Austin FC can't fall further in their conference's standings, but their pride still took a hit as they lost 3-0 to the Colorado Rapids on Wednesday.
Just days after their triumphant win on Sunday, head coach Josh Wolff made seven lineup changes for the road match, including a rare swap of keeper Brad Stuver for Andrew Tarbell. Paired with a controversial penalty kick call (or lack thereof), the club could never regain their footing as Colorado scored twice in two minutes of play near the half to win the match.
For Wolff, the substitutions came down to resting top players in a three-game stretch across seven games. Still, Wolff said he made mistakes in his lineup strategy.
"The chemistry that they've had playing together...(is) certainly needed," Wolff said. "Obviously there's familiarity, and when we made the changes that I got completely wrong, too many changes disrupted our ability to play."
In a game that mirrored the club's 2-0 loss to FC Dallas, head coach Josh Wolff took three of their club's top scorers out of the entire lineup. Three players- including Moussa Djitte, who scored his first goal with the club on Sunday, Austin's first-ever scorer Diego Fagundez and star transfer Sebastian Driussi- never left Texas.
In their stead was Austinite McKinze Gaines, a striker who made history as the first native Austin resident to score for the club just 10 minutes into his first match on Sunday. Gaines proved to be the club's most dangerous asset through the first half and used his speed to nearly score in the 36th minute. Gaines was knocked by a Rapids defender just inside the box, a move that warranted a penalty kick.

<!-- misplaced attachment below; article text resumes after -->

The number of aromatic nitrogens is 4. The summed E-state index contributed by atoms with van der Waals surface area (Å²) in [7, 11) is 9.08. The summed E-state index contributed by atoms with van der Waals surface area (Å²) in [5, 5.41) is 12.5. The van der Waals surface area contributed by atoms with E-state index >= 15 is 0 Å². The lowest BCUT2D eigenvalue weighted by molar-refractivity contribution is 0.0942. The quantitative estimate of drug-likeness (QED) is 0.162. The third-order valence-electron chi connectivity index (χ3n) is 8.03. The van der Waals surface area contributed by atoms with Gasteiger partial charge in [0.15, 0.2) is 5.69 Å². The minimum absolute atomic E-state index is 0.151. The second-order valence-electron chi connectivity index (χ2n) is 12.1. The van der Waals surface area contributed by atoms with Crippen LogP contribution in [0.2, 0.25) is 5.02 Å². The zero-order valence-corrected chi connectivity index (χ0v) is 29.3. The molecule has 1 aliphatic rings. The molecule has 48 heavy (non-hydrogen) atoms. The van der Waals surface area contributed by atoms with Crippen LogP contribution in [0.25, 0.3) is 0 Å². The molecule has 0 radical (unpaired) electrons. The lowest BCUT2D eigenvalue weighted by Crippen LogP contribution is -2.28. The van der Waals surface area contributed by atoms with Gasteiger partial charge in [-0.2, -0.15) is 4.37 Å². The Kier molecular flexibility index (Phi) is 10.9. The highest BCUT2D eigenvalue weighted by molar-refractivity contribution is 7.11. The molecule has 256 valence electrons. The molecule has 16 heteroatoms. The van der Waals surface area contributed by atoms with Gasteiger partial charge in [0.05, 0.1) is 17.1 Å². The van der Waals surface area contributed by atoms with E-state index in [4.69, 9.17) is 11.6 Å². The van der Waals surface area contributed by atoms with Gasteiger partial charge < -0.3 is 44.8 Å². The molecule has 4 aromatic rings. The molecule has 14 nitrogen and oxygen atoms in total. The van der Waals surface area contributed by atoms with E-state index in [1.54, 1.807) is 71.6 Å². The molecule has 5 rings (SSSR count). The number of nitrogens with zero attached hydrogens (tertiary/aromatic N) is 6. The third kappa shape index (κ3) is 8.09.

But the PK call would never come, shocking Austin FC announcers and outraging Wolff and the team.
"It's a difficult decision that we've got to live with," Wolff said. "It's not a penalty, not a red and I'm sure we'll get an apology, but that's life."
A flustered Austin FC took their first hit when the Rapids' Jonathan Lewis scored on a header that deflected off Austin's Nick Lima before bouncing in goal just seconds before halftime.
Tarbell, who earned his first start in the match, made his first error as he passed to a Rapids defender less than a minute into the second half. Colorado's Nicolás Mezquida quickly capitalized on the mistake as he completed two touches to double the home team's lead.
An unfortunate match took an even worse turn in the 59th minute as the Rapids' scored on a signature set piece to give Austin their worst deficit in team history.
Marred by yellow cards, more substitutions and a messy end, the Verde and Black left Dick's Sporting Goods Stadium with their first loss on its pitch. But Wolff is confident that the team could still come out of the week with six points after the next road match.
"I told these guys, 'Don't let this have any effect on you,'" Wolff said. "I got this wrong, that's my my responsibility and I screwed that up, (but) let's pick ourselves up quickly and get ready for another good game at home."
The club will look for recovery in a home match against Real Salt Lake in a rare afternoon match at 2:30 p.m. on Saturday.
67' Austin makes two substitutions
With a 3-0 deficit well into the second half, Austin FC swaps Designated Player Tomas Pochettino for Sebastian Berhalter and McKinze Gaines for Rodney Redes. Wolff appears to be resting his players up at this point by giving his last star players a break.
59' Colorado goes up 3-0